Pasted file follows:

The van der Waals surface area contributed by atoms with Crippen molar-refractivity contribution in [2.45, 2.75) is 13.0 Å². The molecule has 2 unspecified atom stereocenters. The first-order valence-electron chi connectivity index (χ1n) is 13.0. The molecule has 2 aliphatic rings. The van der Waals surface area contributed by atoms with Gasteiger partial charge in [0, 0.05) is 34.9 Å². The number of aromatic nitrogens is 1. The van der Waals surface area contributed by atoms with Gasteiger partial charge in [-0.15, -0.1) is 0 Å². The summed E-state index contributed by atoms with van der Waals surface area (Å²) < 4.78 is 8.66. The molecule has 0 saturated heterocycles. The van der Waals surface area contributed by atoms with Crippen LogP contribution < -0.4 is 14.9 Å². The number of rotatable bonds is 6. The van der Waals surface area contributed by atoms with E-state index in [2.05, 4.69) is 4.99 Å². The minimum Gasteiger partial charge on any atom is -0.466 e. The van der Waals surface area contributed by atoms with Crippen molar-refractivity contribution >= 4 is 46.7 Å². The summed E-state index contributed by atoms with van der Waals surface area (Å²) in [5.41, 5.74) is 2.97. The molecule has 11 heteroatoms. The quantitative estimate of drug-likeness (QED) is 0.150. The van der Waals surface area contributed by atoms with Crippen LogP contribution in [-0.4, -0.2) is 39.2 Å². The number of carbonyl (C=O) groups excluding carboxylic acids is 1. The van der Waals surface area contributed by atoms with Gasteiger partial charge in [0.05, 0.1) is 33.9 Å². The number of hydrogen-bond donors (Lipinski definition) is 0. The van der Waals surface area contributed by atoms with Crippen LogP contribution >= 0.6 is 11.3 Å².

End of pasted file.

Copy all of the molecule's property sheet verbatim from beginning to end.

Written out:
The van der Waals surface area contributed by atoms with Crippen molar-refractivity contribution in [2.45, 2.75) is 13.0 Å². The molecule has 2 unspecified atom stereocenters. The first-order valence-electron chi connectivity index (χ1n) is 13.0. The molecule has 2 aliphatic rings. The van der Waals surface area contributed by atoms with Gasteiger partial charge in [0, 0.05) is 34.9 Å². The number of aromatic nitrogens is 1. The van der Waals surface area contributed by atoms with Gasteiger partial charge in [-0.15, -0.1) is 0 Å². The summed E-state index contributed by atoms with van der Waals surface area (Å²) < 4.78 is 8.66. The molecule has 0 saturated heterocycles. The van der Waals surface area contributed by atoms with Crippen LogP contribution < -0.4 is 14.9 Å². The number of rotatable bonds is 6. The van der Waals surface area contributed by atoms with E-state index in [2.05, 4.69) is 4.99 Å². The minimum Gasteiger partial charge on any atom is -0.466 e. The van der Waals surface area contributed by atoms with Crippen molar-refractivity contribution >= 4 is 46.7 Å². The summed E-state index contributed by atoms with van der Waals surface area (Å²) in [5.41, 5.74) is 2.97. The molecule has 11 heteroatoms. The quantitative estimate of drug-likeness (QED) is 0.150. The van der Waals surface area contributed by atoms with Crippen LogP contribution in [-0.4, -0.2) is 39.2 Å². The number of carbonyl (C=O) groups excluding carboxylic acids is 1. The van der Waals surface area contributed by atoms with Gasteiger partial charge in [0.05, 0.1) is 33.9 Å². The number of hydrogen-bond donors (Lipinski definition) is 0. The van der Waals surface area contributed by atoms with Crippen LogP contribution >= 0.6 is 11.3 Å².